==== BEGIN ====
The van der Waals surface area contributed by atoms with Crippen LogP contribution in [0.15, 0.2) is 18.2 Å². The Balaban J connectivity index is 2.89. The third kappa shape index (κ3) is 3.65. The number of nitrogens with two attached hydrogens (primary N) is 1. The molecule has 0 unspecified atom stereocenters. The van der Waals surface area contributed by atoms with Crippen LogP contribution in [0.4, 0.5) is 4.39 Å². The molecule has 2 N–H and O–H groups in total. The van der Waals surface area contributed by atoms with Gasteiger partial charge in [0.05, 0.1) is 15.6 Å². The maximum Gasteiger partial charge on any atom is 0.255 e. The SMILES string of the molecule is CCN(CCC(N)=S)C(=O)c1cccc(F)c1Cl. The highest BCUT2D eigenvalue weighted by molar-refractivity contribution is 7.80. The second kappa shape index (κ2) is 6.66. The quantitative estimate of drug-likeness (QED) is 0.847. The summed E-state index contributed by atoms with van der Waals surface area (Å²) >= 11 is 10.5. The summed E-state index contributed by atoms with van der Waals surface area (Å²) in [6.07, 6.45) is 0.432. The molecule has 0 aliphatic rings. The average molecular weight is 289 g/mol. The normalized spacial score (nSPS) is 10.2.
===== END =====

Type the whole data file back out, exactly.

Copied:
The van der Waals surface area contributed by atoms with Crippen LogP contribution in [0.15, 0.2) is 18.2 Å². The Balaban J connectivity index is 2.89. The third kappa shape index (κ3) is 3.65. The number of nitrogens with two attached hydrogens (primary N) is 1. The molecule has 0 unspecified atom stereocenters. The van der Waals surface area contributed by atoms with Crippen LogP contribution in [0.4, 0.5) is 4.39 Å². The molecule has 2 N–H and O–H groups in total. The van der Waals surface area contributed by atoms with Gasteiger partial charge in [0.05, 0.1) is 15.6 Å². The maximum Gasteiger partial charge on any atom is 0.255 e. The SMILES string of the molecule is CCN(CCC(N)=S)C(=O)c1cccc(F)c1Cl. The highest BCUT2D eigenvalue weighted by molar-refractivity contribution is 7.80. The second kappa shape index (κ2) is 6.66. The quantitative estimate of drug-likeness (QED) is 0.847. The summed E-state index contributed by atoms with van der Waals surface area (Å²) >= 11 is 10.5. The summed E-state index contributed by atoms with van der Waals surface area (Å²) in [6.07, 6.45) is 0.432. The molecule has 0 aliphatic rings. The average molecular weight is 289 g/mol. The normalized spacial score (nSPS) is 10.2.